Indoor plants always look so great, and almost everyone wishes they could have them in their homes, as they have such a welcoming presence. Plus, they are decorative and keep the air around your home purified, which improves your health and focus.
Now, the key to ensuring that these plants survive is in how much, and how well, you water them. You must follow a strict process of watering them on a daily basis, and try to keep them in an area that brings in a good amount of fresh air (and if possible, a little sunlight).
When you provide a good environment for the plants, they are most likely to flourish and make your home look extra beautiful. Here are some pointers on how you should take care of your indoor plants.
Ensure They Are Adequately Watered
Keep the soil on the plants moist at all times, but never overly wet. If it gets too dry or wet, it is likely to damage the roots of the plant and prevent it from growing. In some cases, if you over-water the plants, you will end up killing them.
If you have plants that have thick and lush leaves, you will need to use more water than you do for any other plants. There really isn’t any universal way or process of watering all plants that works; you need to ensure that they have a proper water/sun ratio.
However, look out for the following.
- If there is mold at the surface of the soil, this means that there is water standing at the bottom of the pot and you have probably been over-watering the plant.
- You should ensure to add some water to the soil in case it starts to look lightly colored or cracked.
- If you have a plant that is in the succulent family, then you will need to give it some periods of dryness in between the watering.
- If you find some standing water right under the pot, then you should empty it out so the plant isn’t sitting in the water, as this may kill it.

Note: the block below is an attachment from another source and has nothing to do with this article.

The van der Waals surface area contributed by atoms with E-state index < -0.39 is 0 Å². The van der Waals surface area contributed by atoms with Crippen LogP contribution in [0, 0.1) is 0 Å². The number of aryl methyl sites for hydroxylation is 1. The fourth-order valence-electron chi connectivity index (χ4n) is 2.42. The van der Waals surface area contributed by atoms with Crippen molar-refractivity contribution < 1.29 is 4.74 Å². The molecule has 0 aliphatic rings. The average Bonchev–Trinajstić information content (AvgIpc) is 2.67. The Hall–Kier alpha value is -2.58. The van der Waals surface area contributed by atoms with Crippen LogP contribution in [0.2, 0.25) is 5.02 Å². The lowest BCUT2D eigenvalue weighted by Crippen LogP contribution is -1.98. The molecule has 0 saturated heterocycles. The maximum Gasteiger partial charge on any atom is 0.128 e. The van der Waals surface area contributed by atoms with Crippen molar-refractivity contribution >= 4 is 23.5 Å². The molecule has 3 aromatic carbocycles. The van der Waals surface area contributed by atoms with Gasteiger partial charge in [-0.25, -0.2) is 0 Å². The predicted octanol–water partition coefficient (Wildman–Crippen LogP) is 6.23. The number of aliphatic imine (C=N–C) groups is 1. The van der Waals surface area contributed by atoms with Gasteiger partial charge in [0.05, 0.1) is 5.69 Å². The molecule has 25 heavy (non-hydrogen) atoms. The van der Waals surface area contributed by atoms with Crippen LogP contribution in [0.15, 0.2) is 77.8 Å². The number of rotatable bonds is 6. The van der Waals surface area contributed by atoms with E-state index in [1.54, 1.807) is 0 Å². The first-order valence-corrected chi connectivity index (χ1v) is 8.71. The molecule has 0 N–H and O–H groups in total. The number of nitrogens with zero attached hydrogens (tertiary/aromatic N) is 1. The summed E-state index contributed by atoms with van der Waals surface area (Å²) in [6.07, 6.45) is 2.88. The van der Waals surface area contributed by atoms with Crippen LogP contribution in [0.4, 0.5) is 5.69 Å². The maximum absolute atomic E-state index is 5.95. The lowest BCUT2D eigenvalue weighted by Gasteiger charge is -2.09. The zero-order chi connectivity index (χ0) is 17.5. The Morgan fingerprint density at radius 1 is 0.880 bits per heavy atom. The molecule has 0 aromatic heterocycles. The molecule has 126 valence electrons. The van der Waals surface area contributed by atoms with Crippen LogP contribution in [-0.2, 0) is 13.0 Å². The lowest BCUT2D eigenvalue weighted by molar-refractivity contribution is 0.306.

Occasionally Stick Your Finger in the Soil to Check on How Wet It Is
When you wake up in the morning, you should try to poke the soil around the plant with your finger up to your knuckles. If you feel that the plant needs more water, then you should add some more. If the soil feels a little damp, do not add water to it.
Adding water to a plant that already has sufficient water can lead to rotting. This can, however, be fixed if you have already done it by limiting the amount of water.
Signs that your plant is over-hydrated include them having discolored leaves, losing the leaves, having soft and rotten patches, and a lack of leaf growth.
If your plant is dehydrated, you should see the following; a slow leaf growth, leaves turning yellow and curled, and also brown and dried leaves at the edges.
Use the Right Temperature of Water for Your Plants
The right temperature of water for indoor plants should be room temperature, and at 68° F or 20° C. This is the ideal. If you have a thermometer, you should use it to determine this temperature so you are assured of using the right temperature at all times.
If the water is too hot, it will cause the plant’s roots to get damaged, and the shock will kill the plant. If you use water that is too cold, it will cause a dormancy on your plant, and this will stifle any future growth on the plant.
Use a Pot with the Right Drainage
The amount of drainage on your pot is extremely important, as it helps with over- and under-watering of the plant, which has the potential of killing it. Ensure that there are some holes at the bottom of the pot so the water can drain away. You can use a cachepot, as it usually has holes.
Most people find it hard to care for indoor plants, as they die often, but if you follow our simple steps of ensuring that you only water the plant when it needs it, and keep the room airy, your plant is likely to flourish and look healthy in your home.